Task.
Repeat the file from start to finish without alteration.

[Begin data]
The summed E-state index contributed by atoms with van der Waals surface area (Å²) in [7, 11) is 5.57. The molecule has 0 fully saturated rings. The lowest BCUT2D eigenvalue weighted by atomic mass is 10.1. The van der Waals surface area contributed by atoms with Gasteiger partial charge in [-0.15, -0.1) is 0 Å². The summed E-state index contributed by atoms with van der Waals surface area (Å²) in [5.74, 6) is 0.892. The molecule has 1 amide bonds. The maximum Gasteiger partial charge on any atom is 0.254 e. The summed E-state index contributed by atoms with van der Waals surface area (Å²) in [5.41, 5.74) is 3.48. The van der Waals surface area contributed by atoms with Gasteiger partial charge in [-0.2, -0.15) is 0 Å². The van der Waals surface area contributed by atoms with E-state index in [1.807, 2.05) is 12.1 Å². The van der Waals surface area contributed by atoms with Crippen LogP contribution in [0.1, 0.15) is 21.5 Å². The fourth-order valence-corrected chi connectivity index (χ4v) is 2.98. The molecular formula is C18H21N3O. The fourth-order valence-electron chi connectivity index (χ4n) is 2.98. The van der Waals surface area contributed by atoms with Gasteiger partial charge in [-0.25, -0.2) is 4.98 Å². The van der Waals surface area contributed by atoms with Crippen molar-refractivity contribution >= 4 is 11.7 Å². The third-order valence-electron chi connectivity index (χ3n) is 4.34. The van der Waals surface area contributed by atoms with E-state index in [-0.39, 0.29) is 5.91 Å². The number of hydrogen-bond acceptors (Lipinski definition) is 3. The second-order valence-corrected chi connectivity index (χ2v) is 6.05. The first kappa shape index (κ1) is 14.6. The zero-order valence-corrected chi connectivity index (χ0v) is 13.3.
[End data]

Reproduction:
The summed E-state index contributed by atoms with van der Waals surface area (Å²) in [7, 11) is 5.57. The molecule has 0 fully saturated rings. The lowest BCUT2D eigenvalue weighted by atomic mass is 10.1. The van der Waals surface area contributed by atoms with Gasteiger partial charge in [-0.15, -0.1) is 0 Å². The summed E-state index contributed by atoms with van der Waals surface area (Å²) in [5.74, 6) is 0.892. The molecule has 1 amide bonds. The maximum Gasteiger partial charge on any atom is 0.254 e. The summed E-state index contributed by atoms with van der Waals surface area (Å²) in [5.41, 5.74) is 3.48. The van der Waals surface area contributed by atoms with Gasteiger partial charge in [-0.2, -0.15) is 0 Å². The van der Waals surface area contributed by atoms with E-state index in [1.807, 2.05) is 12.1 Å². The van der Waals surface area contributed by atoms with Crippen LogP contribution in [0.1, 0.15) is 21.5 Å². The fourth-order valence-corrected chi connectivity index (χ4v) is 2.98. The molecular formula is C18H21N3O. The fourth-order valence-electron chi connectivity index (χ4n) is 2.98. The van der Waals surface area contributed by atoms with Gasteiger partial charge in [-0.25, -0.2) is 4.98 Å². The van der Waals surface area contributed by atoms with Crippen molar-refractivity contribution >= 4 is 11.7 Å². The third-order valence-electron chi connectivity index (χ3n) is 4.34. The van der Waals surface area contributed by atoms with E-state index in [-0.39, 0.29) is 5.91 Å². The number of hydrogen-bond acceptors (Lipinski definition) is 3. The second-order valence-corrected chi connectivity index (χ2v) is 6.05. The first kappa shape index (κ1) is 14.6. The zero-order valence-corrected chi connectivity index (χ0v) is 13.3.